Examining the relation of age-related changes in cardiovascular autonomic control to increases in nonesterified fatty acids (NEFA) is proposed in response to 2003 NIA Pilot Research Grant program announcement PAR-03-056 (Cardiovascular and Cerebrovascular Aging). Increased visceral adiposity, which directly related to NEFA levels, is associated with decreased vagal control and increased sympathetic activity. Analogous changes in autonomic control occur with human aging. Increased visceral adiposity and NEFA levels with age could contribute to the hallmarks of cardiovascular aging - decreased baroreflex sensitivity, increased muscle sympathetic nervous outflow and vascular stiffening. However, direct effects of NEFA levels on autonomic function have not been well examined. Accordingly, the specific aims are to determine whether elevated NEFAs are associated with the age-related decrease in baroreflex sensitivity, increase in sympathetic nervous activity and vascular stiffness; and to determine whether acute elevations of NEFAs can further decrease baroreflex sensitivity, increase vascular sympathetic outflow and vessel stiffness in healthy older adults. Standard cardiovascular measures of beat-by-beat arterial pressure changes, R-R intervals and pulse wave velocity will be combined with direct sympathetic nerve recordings and concurrent ultrasound-derived carotid images during systemic pressure changes. This will assess cardiac vagal and vascular sympathetic baroreflex gain simultaneously while estimating arterial pressure transduction into stretch of a barosensory region. It is hypothesized that lower baroreflex control, greater sympathetic outflow and vascular stiffness are related to high NEFA level and that in those with low NEFAs, baroreflex control can be acutely decreased, sympathetic nervous activity and vessel stiffness both increased with short-term elevation of NEFAs. Older (55-70) normal and overweight subjects will be studied to provide a broad range of circulating NEFA levels to examine the relation of NEFAs to vascular character, function, and systemic autonomic circulatory control. Effects of acute NEFA elevation on vascular distensibility, baroreflex sensitivity, and sympathetic outflow will be assessed. This work is clinically relevant because these associations may provide insight into the etiology of the increased incidence of cardiovascular disease with age.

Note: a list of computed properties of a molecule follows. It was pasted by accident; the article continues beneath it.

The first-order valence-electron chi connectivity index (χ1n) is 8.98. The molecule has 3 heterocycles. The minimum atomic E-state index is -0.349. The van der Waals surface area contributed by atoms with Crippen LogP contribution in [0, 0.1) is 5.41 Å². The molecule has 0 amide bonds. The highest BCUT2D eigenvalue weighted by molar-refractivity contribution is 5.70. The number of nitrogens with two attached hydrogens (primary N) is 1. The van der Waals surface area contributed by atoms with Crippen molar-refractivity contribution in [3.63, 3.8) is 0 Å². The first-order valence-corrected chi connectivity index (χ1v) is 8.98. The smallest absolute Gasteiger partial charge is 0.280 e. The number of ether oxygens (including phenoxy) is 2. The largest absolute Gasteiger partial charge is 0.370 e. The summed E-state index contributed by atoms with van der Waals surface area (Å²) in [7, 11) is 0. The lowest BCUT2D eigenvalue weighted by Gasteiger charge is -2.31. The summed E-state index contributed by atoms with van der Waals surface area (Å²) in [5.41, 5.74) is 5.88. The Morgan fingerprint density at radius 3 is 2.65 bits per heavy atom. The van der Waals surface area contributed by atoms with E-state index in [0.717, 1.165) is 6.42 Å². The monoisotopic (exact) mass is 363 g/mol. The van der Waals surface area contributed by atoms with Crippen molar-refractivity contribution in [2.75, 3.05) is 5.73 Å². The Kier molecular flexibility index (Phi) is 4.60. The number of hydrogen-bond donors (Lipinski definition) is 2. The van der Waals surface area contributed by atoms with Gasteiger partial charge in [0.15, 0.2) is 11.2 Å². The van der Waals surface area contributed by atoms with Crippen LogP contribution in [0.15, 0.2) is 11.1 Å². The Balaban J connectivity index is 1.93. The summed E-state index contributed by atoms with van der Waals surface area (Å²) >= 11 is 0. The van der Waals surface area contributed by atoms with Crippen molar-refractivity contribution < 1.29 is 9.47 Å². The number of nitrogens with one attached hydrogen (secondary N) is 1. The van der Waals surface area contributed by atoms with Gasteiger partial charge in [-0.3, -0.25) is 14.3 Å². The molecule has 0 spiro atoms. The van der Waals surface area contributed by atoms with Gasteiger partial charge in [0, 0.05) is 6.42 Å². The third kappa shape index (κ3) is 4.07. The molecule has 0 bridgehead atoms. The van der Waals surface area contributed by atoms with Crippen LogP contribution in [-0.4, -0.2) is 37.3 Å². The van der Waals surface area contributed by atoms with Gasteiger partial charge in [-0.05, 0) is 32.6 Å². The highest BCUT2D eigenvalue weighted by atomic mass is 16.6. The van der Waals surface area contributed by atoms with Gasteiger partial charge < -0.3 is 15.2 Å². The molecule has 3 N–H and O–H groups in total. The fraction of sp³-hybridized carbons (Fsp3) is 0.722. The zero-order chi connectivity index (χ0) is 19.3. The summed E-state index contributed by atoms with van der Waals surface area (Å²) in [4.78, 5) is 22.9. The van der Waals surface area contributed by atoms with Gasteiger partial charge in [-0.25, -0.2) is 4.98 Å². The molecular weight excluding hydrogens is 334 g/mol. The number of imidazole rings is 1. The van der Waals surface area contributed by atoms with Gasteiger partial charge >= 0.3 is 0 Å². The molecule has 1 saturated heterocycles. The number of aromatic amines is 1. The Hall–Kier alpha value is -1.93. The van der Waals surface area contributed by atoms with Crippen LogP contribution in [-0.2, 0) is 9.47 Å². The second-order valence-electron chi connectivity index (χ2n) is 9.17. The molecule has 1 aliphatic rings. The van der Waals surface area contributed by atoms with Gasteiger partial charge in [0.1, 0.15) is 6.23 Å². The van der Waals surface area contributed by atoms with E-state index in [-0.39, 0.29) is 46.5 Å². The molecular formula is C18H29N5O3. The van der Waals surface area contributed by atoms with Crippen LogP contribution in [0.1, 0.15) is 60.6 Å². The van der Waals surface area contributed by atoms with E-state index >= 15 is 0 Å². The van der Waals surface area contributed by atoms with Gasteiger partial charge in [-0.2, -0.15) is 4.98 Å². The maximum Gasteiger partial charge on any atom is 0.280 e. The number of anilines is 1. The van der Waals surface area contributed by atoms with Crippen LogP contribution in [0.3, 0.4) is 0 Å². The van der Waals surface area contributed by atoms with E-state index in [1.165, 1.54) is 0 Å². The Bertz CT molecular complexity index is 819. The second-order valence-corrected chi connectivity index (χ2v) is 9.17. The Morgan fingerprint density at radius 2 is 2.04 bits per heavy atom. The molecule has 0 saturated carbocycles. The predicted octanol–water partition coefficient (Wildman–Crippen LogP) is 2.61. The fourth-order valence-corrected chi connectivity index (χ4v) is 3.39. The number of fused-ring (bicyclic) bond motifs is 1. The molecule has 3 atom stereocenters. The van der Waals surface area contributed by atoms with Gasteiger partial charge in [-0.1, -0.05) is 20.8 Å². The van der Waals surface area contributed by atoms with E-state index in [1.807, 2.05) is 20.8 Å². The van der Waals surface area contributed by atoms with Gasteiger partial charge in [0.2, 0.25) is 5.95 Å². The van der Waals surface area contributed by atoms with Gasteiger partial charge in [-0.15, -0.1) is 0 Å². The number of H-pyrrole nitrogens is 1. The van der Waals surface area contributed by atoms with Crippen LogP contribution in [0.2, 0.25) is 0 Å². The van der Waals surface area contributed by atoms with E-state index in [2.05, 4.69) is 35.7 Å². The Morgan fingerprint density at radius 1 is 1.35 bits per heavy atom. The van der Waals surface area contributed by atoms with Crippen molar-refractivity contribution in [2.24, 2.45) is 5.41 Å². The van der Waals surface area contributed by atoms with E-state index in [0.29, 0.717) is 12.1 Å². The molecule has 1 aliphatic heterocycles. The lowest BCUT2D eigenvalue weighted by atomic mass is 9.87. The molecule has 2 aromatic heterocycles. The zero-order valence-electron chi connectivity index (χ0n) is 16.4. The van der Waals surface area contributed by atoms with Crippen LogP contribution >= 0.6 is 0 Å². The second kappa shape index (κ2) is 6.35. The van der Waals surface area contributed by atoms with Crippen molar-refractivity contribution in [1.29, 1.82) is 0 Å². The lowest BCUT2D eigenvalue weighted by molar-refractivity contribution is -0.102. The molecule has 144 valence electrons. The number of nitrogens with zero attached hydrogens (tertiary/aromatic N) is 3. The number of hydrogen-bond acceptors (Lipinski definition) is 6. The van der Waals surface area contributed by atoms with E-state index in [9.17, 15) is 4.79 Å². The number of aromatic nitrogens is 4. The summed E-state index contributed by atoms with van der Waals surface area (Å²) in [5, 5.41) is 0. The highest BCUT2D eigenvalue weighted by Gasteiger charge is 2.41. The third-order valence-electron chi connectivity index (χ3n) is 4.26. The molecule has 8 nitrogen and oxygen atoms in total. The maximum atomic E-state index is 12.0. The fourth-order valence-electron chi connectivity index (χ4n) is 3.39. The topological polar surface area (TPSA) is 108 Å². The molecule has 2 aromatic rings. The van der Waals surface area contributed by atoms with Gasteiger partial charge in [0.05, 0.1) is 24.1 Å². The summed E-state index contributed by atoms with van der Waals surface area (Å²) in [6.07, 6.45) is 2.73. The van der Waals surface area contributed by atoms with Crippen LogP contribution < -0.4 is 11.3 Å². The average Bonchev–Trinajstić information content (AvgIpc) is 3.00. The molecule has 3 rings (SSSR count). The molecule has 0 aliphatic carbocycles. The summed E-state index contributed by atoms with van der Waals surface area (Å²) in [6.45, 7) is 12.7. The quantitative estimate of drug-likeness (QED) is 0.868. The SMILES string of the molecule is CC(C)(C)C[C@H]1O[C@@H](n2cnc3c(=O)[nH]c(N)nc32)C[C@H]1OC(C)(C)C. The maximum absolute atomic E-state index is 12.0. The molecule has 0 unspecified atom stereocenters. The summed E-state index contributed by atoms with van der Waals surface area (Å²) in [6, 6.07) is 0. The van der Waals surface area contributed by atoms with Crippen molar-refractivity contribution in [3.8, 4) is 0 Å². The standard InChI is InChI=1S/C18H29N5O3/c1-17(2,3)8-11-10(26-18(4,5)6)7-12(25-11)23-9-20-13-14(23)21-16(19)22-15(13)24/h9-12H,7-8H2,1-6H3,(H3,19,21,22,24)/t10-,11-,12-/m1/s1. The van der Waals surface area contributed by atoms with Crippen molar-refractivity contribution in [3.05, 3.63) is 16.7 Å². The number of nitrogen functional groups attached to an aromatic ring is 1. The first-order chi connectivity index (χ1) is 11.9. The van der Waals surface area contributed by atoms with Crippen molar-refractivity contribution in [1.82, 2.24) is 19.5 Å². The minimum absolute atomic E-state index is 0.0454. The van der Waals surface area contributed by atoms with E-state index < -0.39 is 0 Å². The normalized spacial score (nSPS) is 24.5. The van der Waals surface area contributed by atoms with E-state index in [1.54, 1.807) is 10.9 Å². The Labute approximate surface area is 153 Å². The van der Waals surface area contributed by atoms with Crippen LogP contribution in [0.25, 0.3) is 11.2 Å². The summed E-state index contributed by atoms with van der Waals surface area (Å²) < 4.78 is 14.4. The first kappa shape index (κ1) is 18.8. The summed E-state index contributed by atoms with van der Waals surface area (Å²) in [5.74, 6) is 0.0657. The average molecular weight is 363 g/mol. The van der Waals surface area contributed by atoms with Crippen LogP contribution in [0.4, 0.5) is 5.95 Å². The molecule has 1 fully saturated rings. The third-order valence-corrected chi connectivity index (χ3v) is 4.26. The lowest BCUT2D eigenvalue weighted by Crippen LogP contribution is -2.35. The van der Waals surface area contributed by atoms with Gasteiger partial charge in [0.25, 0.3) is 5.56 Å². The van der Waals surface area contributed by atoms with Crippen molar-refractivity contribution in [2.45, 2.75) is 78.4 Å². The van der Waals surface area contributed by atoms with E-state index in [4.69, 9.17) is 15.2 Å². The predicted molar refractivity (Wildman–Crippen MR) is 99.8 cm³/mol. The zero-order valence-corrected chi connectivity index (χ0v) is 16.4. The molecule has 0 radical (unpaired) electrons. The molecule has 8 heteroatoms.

National Institute of Health (NIH)
National Institute on Aging (NIA)
Small Research Grants (R03)
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National Institute on Aging Initial Review Group (NIA)
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Nayfield, Susan G
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Spaulding Rehabilitation Hospital
United States
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